53 Development of a new parameterization for the effect of nitric acid coating on the ice nucleation efficiency of mineral dust particles

Monday, 7 July 2014
Gourihar Kulkarni, PNNL, Richland, WA; and K. Zhang, L. K. Berg, and J. Fast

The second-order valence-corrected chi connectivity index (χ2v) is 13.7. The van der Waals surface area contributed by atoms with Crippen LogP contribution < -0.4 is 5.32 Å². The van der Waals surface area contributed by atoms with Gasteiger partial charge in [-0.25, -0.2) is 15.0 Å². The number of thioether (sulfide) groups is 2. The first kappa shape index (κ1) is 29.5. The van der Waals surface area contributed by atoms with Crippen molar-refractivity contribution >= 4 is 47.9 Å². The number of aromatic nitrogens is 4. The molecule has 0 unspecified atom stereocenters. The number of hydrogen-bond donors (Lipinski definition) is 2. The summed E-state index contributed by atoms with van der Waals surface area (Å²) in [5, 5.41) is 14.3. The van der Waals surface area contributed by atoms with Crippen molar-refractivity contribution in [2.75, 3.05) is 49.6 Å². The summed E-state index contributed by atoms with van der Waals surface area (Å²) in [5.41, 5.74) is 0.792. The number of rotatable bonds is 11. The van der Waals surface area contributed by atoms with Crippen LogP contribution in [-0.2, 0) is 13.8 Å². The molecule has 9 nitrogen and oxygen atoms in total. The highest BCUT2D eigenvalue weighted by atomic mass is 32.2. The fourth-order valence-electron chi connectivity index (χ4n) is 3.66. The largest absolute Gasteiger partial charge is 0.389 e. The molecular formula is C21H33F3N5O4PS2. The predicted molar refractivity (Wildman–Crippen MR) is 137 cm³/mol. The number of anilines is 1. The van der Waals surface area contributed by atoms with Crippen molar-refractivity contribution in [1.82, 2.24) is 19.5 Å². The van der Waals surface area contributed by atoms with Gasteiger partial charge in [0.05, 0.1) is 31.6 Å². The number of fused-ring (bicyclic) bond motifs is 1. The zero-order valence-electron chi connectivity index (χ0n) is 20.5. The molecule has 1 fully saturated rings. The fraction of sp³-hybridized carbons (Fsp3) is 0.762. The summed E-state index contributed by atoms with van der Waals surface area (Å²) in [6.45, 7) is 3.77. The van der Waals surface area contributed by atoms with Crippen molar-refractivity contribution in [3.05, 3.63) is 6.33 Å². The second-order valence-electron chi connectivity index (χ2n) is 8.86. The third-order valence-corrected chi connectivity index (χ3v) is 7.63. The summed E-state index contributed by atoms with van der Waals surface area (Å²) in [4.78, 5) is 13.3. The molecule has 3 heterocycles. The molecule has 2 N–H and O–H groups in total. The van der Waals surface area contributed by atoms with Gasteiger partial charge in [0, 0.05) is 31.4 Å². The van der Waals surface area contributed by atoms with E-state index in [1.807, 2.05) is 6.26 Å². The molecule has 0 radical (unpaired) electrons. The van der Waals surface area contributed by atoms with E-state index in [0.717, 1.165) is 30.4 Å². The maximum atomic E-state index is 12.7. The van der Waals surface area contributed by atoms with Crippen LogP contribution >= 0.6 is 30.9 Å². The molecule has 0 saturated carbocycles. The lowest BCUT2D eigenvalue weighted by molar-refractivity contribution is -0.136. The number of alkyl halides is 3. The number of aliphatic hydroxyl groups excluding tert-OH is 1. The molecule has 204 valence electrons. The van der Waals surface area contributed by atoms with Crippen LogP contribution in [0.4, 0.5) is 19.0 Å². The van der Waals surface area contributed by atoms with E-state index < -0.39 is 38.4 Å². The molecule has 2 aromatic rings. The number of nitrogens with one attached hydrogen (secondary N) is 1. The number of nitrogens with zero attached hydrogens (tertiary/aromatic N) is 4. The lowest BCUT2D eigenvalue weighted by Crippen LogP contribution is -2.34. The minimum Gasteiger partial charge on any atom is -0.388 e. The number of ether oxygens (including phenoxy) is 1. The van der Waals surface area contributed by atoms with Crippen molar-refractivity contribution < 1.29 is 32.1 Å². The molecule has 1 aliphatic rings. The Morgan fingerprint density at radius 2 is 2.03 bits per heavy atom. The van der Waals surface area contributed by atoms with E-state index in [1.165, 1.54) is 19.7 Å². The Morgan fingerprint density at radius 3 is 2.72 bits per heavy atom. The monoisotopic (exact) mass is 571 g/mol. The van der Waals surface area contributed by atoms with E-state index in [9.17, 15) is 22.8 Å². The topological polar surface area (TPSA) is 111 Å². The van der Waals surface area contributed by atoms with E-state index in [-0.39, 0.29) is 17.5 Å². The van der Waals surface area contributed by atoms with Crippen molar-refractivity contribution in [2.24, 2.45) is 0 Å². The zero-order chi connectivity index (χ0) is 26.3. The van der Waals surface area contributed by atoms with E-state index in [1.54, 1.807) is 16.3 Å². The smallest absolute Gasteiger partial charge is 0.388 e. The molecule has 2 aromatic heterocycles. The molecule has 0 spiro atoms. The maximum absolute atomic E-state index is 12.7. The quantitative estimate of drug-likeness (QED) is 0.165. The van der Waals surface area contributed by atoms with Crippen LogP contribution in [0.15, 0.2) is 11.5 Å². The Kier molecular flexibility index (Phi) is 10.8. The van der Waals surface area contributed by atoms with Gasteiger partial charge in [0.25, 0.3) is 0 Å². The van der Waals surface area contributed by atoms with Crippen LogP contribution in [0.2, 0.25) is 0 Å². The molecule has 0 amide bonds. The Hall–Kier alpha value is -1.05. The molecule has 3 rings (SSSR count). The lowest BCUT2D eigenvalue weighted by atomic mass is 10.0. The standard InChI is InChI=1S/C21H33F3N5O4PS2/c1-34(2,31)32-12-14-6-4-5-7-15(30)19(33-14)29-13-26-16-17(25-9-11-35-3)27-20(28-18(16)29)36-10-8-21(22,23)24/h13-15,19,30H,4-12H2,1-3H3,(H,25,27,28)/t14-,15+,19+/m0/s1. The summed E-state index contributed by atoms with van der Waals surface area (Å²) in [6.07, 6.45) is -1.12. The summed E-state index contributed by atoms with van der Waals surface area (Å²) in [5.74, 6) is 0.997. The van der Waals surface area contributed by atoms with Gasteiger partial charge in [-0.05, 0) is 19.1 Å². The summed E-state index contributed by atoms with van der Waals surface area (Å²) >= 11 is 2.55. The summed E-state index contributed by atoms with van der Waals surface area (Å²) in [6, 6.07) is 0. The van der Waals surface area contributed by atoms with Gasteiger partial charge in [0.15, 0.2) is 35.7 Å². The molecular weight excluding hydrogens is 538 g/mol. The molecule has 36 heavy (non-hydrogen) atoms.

Atmospheric mineral dust particles are often observed to be coated with the secondary soluble materials (sulfate, nitrate, organics, etc.) while being transported far downwind of emission sources. Ice nucleation efficiencies of such coated particles are poorly understood, as a result, governing ice nucleation processes are very crudely represented in the atmospheric models. In this study, we investigated the effect of nitric acid coating on the ice nucleating properties of dust particles for conditions commonly found in both mixed-phase and cirrus clouds. At these conditions, laboratory experiments indicated that coated dust particles are poor ice nuclei compared to bare particles in the deposition mode, while their efficiencies were largely unaffected in the condensation/immersion freezing mode of ice nucleation. This suggests that ice nucleation parameterization used by climate models should account for chemistry effects in some way. In addition, we derived ice nucleation parameterization from these laboratory measurements and implemented into the single column version of Community Atmospheric Model Version 5 (CAM5). In order to calculate the coated fraction of the dust population, the reactive uptake of nitric acid gas is calculated based on the size distribution of dust particles and the respective reactive uptake co-efficients. We find that dust aging due to coating has significant implications on the simulated ice crystal number and ice water content, especially for pure ice phase clouds. These results along with their impact on cloud optical properties and precipitation will be discussed.
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